For more play ideas and toys for children with special needs, go
to ableplay.org. This website
was created by the National Lekotek Center to encourage children to
experience the benefits of play.
In many ways, teaching a child cooperation skills is as
important as teaching them cognitive or communication skills.
For kids with special needs, parents often focus on
independence, but what about learning interdependence skills? These
social skills need to be honed for children to learn to cooperate
and collaborate within their family, among friends and in society.
Play is a fun way to teach that.
Meal preparation is an opportunity to explore collective
efforts. Start by giving kids some control and allowing them to
decide their contribution. Let your child choose his role in meal
preparation such as planning the menu, making the smoothies or
stirring the pancake batter.
Products that can help:
Learning Tower by Little Partners is a platform that brings a
child up to the countertop level with safety and stability.
PowerLink 4 Control Unit by AbleNet is a switch device that
allows a child with limited dexterity to operate blenders and other
Invite a friend over and have your child learn to share by
easing into a group activity like watching a yoga tape and
imitating the movements. Yoga calms children and stretches their
muscles as well as their minds. Another way is by using puppets,
dolls or plush toys. Kimochis by Plushy Feely
Corp makes an innovative kit of soft characters with "feelings
pillows" promoting a playful way for kids to explore sharing
feelings, expressing emotions and establishing healthy
Music and pretend play are perfect ways for teaching
Music can teach the beginning steps of harmony (on many levels)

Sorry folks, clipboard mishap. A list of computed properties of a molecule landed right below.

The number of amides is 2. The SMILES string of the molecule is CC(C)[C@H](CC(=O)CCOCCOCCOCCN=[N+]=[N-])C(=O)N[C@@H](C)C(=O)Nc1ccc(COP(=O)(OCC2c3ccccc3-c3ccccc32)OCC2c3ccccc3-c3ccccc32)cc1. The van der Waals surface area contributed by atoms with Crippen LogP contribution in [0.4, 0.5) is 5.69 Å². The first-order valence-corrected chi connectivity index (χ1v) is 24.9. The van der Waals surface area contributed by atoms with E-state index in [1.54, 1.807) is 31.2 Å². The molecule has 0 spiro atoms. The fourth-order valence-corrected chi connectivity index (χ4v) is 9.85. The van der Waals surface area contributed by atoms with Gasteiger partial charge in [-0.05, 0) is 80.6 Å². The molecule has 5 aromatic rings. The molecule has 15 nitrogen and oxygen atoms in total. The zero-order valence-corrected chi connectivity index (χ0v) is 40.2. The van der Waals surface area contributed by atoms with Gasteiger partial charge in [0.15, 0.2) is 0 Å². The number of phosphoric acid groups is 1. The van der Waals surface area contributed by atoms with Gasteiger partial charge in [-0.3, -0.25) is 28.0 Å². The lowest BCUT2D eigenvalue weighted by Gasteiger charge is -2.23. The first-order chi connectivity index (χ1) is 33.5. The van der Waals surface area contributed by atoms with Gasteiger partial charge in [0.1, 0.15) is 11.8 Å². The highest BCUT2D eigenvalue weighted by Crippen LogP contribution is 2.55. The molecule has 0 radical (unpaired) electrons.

and participating in a mutual experience. Start by giving each
child a music-maker as simple as a drum made from an oatmeal carton
or a plastic flute-or move up to a quality musical instrument ideal
for kids like the five-piece drum set or the six-string acoustic
guitar by Schoenhut. Put on
a CD to inspire young talent and let the good times rock `n' roll.
Record the jam session for later laughs.
Pretend play is another way for children to partake in a
cooperative effort. Imaginative play can teach children to act out
a story line with another child and share a vision of the world.
Roles can be switched, giving kids a chance to change their
perspective and participation. Have children create their own
characters with fun hats and accessories or try some of the easy to
wear and washable costumes from Aeromax.
Role & Play by
Thinkfun introduces concepts like turn-taking and acting out
emotions. This colorful cushiony cube and card set is a good first
step towards cooperative play. Even rolling this cube or a ball
back and forth provides a great starting point for shared play.
Dinner offers a lesson on the advantages of an assembly line.
Have each person in the family contribute to making a family pizza.
Whether you add ingredients to a ready-made pizza or build your
own, you can assign tasks like sauce spreading, adding toppings,
chopping or grating.
Throughout the day and before bed, remember to reinforce the
learning with hefty praise for all the cooperative efforts on this
day of play.
Ellen Metrick is a member of Special Parent's advisory board and director of Industry Relations & Partnerships at the National Lekotek Center in Chicago.
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